how do you say ing?
It depends, but one thing that you should realize is that the Spanish "gerundio" is not the same thing as the present participle (-ing form of a verb). Because of this, any answer to this question really depends on the structure of the sentence involved. For example, in English we have what is called a verbal noun which can take either the form of the infinitive or the gerund (-ing verb). In Spanish, however, the infinitive is the only form that can be used (i.e. you cannot use the Spanish "gerundio" to serve this purpose):
► Es divertido
leyendo leer → It's fun to read/Reading is fun.
Caminando es divertido. → It's fun to walk/Walking is fun.
It is interesting to note that, historically, Spanish did once have a distinct present participle (typically ending in -ante, -ente or -iente), the remains of which can be seen in such words as durante, mostrante, trayente, amante, among others. Some of these words (such as mostrante and trayente) even retain some verbal characteristics in that they are able to take a direct object.
In any case, one way in which the Spanish "gerundio" is similar to the English present participle is in its ability to form progressive tenses and to be used adverbially:
►I am walking → Estoy caminando
►I am reading → Estoy leyendo
►El niño entró por la puerta corriendo → The boy came running through the door.
►Un día por la mañana, leyendo el periódico, vieron su foto. → One morning, (while) reading the newspaper, they saw his picture.
To add -ing, in Spanish the suffix is -ando.
Like if to walk is caminar, walking is caminando.
Please excuse my lack of accents, if I'm missing any.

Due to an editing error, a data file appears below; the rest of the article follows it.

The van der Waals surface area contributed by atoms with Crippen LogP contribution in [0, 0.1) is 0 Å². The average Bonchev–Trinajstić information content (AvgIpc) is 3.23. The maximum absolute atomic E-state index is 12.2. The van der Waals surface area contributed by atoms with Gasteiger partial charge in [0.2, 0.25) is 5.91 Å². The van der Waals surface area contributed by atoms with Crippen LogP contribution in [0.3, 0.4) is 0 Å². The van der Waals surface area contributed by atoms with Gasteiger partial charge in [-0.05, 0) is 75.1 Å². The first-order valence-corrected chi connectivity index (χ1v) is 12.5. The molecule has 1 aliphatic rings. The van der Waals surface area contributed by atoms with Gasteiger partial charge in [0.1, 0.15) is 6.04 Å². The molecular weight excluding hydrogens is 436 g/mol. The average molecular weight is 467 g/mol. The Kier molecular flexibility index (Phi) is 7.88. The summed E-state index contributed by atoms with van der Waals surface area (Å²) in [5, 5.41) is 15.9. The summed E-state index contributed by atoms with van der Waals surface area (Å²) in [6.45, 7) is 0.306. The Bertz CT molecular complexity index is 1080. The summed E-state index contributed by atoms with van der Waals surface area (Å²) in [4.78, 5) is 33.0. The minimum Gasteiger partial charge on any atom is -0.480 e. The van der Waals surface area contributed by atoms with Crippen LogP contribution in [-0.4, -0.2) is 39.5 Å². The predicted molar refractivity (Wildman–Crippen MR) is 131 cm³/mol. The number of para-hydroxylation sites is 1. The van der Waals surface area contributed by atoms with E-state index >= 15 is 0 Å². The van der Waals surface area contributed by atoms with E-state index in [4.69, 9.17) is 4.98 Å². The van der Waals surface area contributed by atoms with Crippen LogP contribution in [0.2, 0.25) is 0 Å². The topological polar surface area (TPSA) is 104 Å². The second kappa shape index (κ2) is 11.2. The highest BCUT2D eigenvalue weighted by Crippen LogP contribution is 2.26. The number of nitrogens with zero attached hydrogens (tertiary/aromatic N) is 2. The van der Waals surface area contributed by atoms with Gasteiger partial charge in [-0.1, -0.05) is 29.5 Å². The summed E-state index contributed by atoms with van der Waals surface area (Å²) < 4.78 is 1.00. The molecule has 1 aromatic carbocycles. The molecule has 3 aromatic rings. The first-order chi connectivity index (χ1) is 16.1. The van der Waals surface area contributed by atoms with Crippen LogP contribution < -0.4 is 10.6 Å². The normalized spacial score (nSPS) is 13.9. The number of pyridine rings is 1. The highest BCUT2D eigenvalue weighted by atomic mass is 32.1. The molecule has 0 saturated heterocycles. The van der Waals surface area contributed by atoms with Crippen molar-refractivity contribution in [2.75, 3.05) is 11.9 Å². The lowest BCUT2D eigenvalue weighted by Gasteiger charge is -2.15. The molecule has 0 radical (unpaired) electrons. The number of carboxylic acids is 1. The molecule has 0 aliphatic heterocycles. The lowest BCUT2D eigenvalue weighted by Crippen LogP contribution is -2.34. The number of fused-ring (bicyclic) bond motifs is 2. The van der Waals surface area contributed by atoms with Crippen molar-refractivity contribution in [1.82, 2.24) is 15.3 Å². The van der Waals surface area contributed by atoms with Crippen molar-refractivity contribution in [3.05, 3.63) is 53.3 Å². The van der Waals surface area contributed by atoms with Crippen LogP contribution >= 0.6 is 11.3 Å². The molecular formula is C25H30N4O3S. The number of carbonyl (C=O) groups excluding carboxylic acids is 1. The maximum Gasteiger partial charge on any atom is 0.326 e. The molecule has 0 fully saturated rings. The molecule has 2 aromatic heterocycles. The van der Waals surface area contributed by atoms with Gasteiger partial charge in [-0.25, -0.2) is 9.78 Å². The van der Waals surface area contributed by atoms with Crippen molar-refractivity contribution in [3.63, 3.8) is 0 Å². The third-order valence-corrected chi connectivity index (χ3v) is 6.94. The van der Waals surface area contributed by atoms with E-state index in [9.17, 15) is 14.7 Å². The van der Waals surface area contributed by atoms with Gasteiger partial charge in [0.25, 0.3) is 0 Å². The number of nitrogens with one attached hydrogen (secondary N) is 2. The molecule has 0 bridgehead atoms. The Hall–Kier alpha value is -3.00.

the "ing" part of the English verb has the "equivalent" in Spanish depending on how the infinitive of the verb is written. AR verbs (e.g. andar to walk) end in "ando" andando IR verbs (e.g. vivir to live) end in "iendo" viviendo and ER verbs (e.g. coser) end in "iendo cosiendo note must be made that there are irregular verbs as well that don´t follow the general rule.
The infinitive is sometimes used for verbs ending in -ing in English. Gracias por ayudarme. Thanks for helping me.
Yes, yes, yes! It's all about CONTEXT!
In the present progressive, using a form of Estar and the iendo/ando endings is very fun. (I am cooking, etc.) Using -ing words like nouns, as we do in English, sometimes translates better into a Spanish infinitive. Some examples?
Estoy tratando aprender modales y practicar la cortesia. (I'm trying to learn manners and practice courtesy.)
No es facil a correr en la arena. (It's not easy to run in sand/running in sand isn't easy.)
Estoy aprendiendo muchas palabras nuevas en espanol.
(I'm learning many new words in Spanish.)
But: Learning (something) is so fun... Aprender una nueva idioma es muy divertido...
I'll betcha there's a lesson on this in Learn Spanish.... perhaps begin with 1.12....
Are you asking what it sounds like? I can don't think I can describe it. If that's what you want maybe someone else can.